Introduction: Scrap Wood Wall Art Made From Walnut & Maple | How to Build
In this Instructable, I'll show you how to build a piece of scrap wood wall art using Maple and Walnut scraps. This simple wooden art project adds a ton of style to any space, and you only need a table saw and pin nailer to make it.
Don't miss the build video above for a lot more information!
Step 1: Gather Materials & Tools
If you use pre-milled lumber such a 1x2s or something similar, the only tools you really need are a table saw and pin nailer. This is a really simple build with awesome results.
Materials Used On Scrap Wood Wall Art:
- Hardwood scraps or 1x2s
- ¾" Plywood Arrow
- Pin Nails: http://amzn.to/2utJpv2
- 1 Quart Waterlox Original Sealer/Finish : http://amzn.to/2utJpv2
- Heavy-Duty Mirror and Picture Hanger : http://amzn.to/2utJpv2
Tools Used On Scrap Wood Wall Art:
- Arrow PT23G Pin Nailer : http://bit.ly/arrowcrafted
- SawStop PCS 1.75-HP Professional Cabinet Saw : http://bit.ly/arrowcrafted
- Festool Kapex Miter Saw : http://bit.ly/arrowcrafted
- Powermatic PJ-882HH 8-Inch Jointer : http://bit.ly/arrowcrafted
- Powermatic 15HH 15-Inch Planer : http://bit.ly/arrowcrafted
Step 2: (Optional) Mill Your Scraps
The lumber I used on this build was a pile of rough Maple and Walnut scraps I had been hanging on to, and since the wood was rough, I needed to mill the pieces. This means that I needed to flatten the two faces on the planer and square up one edge on the jointer so that the pieces could be safely ripped on the table saw.
Make sure to mill all of your pieces to the same thickness on this step, as the thickness here will be the width on the final piece of art, since we'll be rotating the strips we rip in the next step before attaching them to the plywood.
Step 3: Rip Strips on the Table Saw
I started by ripping my pieces of Hard Maple into two even strips on the table saw, about ⅝" wide. Again, the width of the strips here will be the depth of the strips on the final piece, and we want the depth of these pieces to be staggered. This gives the piece a much more interesting look than if all of the pieces were the same depth.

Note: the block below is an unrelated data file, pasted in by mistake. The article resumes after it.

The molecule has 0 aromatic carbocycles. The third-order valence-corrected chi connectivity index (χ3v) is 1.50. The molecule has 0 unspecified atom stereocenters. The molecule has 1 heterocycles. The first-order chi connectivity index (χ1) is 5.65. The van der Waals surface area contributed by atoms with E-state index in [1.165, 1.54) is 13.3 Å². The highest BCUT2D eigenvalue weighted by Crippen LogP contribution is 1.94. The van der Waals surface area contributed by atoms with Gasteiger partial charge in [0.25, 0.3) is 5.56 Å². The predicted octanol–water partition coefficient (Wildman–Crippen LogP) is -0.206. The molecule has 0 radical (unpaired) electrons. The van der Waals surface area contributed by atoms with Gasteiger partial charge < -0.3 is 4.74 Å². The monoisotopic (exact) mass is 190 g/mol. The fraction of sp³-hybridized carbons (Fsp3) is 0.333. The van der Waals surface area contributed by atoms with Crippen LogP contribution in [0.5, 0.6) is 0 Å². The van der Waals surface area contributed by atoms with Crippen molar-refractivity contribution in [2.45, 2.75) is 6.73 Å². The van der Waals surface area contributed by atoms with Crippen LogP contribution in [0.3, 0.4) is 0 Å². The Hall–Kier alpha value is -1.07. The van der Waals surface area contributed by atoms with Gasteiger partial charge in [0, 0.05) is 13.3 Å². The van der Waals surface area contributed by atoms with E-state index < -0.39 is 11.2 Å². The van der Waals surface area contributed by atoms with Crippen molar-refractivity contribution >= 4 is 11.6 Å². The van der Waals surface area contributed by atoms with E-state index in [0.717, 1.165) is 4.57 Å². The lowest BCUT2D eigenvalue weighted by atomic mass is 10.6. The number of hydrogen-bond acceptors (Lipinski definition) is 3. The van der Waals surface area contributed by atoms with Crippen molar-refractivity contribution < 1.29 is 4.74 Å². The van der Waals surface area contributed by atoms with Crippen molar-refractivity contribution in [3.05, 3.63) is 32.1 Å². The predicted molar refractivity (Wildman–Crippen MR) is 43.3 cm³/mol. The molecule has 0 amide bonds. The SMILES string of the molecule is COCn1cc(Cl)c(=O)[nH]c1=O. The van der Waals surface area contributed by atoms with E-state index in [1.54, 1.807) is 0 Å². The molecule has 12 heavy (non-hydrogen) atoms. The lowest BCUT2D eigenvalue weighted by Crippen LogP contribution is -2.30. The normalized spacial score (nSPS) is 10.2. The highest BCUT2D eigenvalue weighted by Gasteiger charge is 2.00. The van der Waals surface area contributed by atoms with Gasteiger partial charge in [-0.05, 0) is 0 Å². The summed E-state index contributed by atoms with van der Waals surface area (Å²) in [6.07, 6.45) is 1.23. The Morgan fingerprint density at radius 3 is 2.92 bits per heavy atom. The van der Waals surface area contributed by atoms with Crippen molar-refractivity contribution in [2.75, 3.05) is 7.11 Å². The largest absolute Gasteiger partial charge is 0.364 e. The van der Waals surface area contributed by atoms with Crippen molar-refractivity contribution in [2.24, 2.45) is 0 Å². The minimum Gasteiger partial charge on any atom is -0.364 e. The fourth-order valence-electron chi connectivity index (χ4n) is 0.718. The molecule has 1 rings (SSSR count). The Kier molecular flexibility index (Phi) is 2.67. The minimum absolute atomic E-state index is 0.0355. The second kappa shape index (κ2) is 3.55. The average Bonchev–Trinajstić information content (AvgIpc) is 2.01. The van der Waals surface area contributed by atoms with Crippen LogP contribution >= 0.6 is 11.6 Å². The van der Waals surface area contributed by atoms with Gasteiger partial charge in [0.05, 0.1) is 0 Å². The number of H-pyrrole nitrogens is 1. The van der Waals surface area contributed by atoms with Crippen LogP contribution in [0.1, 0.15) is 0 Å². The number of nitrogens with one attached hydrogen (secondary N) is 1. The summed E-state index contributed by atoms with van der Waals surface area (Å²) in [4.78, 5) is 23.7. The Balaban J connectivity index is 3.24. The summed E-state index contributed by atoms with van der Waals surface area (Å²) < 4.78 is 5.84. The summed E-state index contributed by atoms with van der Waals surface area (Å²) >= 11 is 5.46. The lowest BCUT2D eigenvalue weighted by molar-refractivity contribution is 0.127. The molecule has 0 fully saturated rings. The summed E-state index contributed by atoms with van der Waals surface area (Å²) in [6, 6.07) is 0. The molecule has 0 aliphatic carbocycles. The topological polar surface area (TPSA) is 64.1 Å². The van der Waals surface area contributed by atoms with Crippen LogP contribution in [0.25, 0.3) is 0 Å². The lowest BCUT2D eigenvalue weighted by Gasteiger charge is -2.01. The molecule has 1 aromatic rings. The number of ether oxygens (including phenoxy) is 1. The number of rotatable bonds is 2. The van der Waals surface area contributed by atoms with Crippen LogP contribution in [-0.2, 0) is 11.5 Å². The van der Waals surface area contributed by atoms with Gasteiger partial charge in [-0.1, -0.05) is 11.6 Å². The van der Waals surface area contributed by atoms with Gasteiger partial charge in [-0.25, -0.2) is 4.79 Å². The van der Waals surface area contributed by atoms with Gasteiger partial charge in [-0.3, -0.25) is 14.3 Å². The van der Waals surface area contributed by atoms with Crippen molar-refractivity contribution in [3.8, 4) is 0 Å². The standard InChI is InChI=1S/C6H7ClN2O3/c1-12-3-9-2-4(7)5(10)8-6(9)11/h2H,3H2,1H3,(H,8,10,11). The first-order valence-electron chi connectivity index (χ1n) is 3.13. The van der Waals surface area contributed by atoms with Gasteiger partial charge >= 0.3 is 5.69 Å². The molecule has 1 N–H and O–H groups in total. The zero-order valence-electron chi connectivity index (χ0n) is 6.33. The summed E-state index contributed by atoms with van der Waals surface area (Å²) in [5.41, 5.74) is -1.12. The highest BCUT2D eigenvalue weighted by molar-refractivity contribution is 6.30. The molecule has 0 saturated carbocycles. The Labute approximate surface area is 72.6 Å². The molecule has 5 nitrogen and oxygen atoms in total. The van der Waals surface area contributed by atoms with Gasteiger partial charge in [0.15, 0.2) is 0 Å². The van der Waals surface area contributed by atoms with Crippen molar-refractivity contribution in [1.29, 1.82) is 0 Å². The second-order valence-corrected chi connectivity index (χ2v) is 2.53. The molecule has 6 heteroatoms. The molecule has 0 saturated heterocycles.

After ripping about half of the pieces into ⅝" strips, I moved the fence over ¼" and kept ripping strips until I ran out of wood. I ended up with three different widths of strips, and this made for an awesome looking piece of art.
Step 4: Cut Plywood Backer Board to Size and Bevel Edges
I used a scrap piece of ¾" plywood for this build, but ½" plywood would work fine as well. I first cut my piece to about 28" square, then tilted the table saw blade to 45 degrees and cut a bevel on all of the edges of the board. Cutting this bevel makes the edge of the plywood disappear when you're looking at the artwork from the side.
Step 5: Cut One Square End on Each Strip
My buddy Grant, who was hanging out in the shop with me, cut a square end on each of the strips at the miter saw while I worked on the plywood. The strips need to meet up cleanly in the middle of the art, hence the need for one square end. We left the opposite ends of the strips rough and jagged and I really think this added a lot to the look of the piece.
Step 6: Arrange Strips on Plywood & Attach With Pin Nails
With the strips cut to size, I started arranging them on the plywood. I made sure to alternate the different sized strips, both depth and length, to give the piece a random appearance. Once I had the pieces arranged in a way that I liked, I used a pin nailer to fasten the strips to the plywood. I just kept adding strips until I filled up the plywood.
Step 7: Apply Finish
For the finish on this project, I used Waterlox. I lightly sanded the pieces before finishing and then applied the finish with a foam brush. I applied three coats in total.
Step 8: Hang Artwork
To hang the artwork, I used metal hardware that's similar to a French cleat. You attach one half to the artwork and then attach the other half to the wall. This cleat supports up to 200 pounds, which is good since this artwork ended up being really heavy. I made sure the cleat was level and attached the cleats to each other, and the artwork was done!
Step 9: Enjoy Your Art!
I'm really happy with the way this piece turned out. It was a simple build, I don't think it took me more than about 3 hours, but I love the result. It looks great in my den and is really a focal point of the room.
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